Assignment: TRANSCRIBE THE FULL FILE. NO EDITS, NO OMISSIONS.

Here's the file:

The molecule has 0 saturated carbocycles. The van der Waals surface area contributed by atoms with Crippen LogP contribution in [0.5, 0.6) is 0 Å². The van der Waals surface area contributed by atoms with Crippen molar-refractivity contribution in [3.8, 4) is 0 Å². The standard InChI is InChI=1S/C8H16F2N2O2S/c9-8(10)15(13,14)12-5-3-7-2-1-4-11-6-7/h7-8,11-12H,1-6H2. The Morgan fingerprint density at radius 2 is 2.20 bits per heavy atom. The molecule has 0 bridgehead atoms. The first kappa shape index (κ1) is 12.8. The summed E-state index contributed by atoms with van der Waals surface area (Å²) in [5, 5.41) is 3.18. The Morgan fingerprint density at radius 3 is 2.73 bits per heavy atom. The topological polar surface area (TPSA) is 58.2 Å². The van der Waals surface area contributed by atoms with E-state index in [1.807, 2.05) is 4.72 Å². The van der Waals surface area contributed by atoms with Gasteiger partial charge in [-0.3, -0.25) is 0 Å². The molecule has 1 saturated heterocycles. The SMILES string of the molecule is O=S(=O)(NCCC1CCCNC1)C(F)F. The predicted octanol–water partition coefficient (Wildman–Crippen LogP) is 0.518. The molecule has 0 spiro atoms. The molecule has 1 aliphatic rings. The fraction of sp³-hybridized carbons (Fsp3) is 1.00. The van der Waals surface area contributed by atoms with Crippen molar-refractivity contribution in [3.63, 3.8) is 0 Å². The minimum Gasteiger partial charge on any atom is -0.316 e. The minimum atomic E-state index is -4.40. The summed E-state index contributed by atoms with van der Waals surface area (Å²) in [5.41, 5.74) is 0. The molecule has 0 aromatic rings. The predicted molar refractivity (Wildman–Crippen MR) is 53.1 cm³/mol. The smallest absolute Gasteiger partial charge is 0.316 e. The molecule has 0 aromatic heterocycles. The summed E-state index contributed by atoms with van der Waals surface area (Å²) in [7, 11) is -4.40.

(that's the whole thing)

The molecule has 0 saturated carbocycles. The van der Waals surface area contributed by atoms with Crippen LogP contribution in [0.5, 0.6) is 0 Å². The van der Waals surface area contributed by atoms with Crippen molar-refractivity contribution in [3.8, 4) is 0 Å². The standard InChI is InChI=1S/C8H16F2N2O2S/c9-8(10)15(13,14)12-5-3-7-2-1-4-11-6-7/h7-8,11-12H,1-6H2. The Morgan fingerprint density at radius 2 is 2.20 bits per heavy atom. The molecule has 0 bridgehead atoms. The first kappa shape index (κ1) is 12.8. The summed E-state index contributed by atoms with van der Waals surface area (Å²) in [5, 5.41) is 3.18. The Morgan fingerprint density at radius 3 is 2.73 bits per heavy atom. The topological polar surface area (TPSA) is 58.2 Å². The van der Waals surface area contributed by atoms with E-state index in [1.807, 2.05) is 4.72 Å². The van der Waals surface area contributed by atoms with Gasteiger partial charge in [-0.3, -0.25) is 0 Å². The molecule has 1 saturated heterocycles. The SMILES string of the molecule is O=S(=O)(NCCC1CCCNC1)C(F)F. The predicted octanol–water partition coefficient (Wildman–Crippen LogP) is 0.518. The molecule has 0 spiro atoms. The molecule has 1 aliphatic rings. The fraction of sp³-hybridized carbons (Fsp3) is 1.00. The van der Waals surface area contributed by atoms with Crippen molar-refractivity contribution in [3.63, 3.8) is 0 Å². The minimum Gasteiger partial charge on any atom is -0.316 e. The minimum atomic E-state index is -4.40. The summed E-state index contributed by atoms with van der Waals surface area (Å²) in [5.41, 5.74) is 0. The molecule has 0 aromatic rings. The predicted molar refractivity (Wildman–Crippen MR) is 53.1 cm³/mol. The smallest absolute Gasteiger partial charge is 0.316 e. The molecule has 0 aromatic heterocycles. The summed E-state index contributed by atoms with van der Waals surface area (Å²) in [7, 11) is -4.40.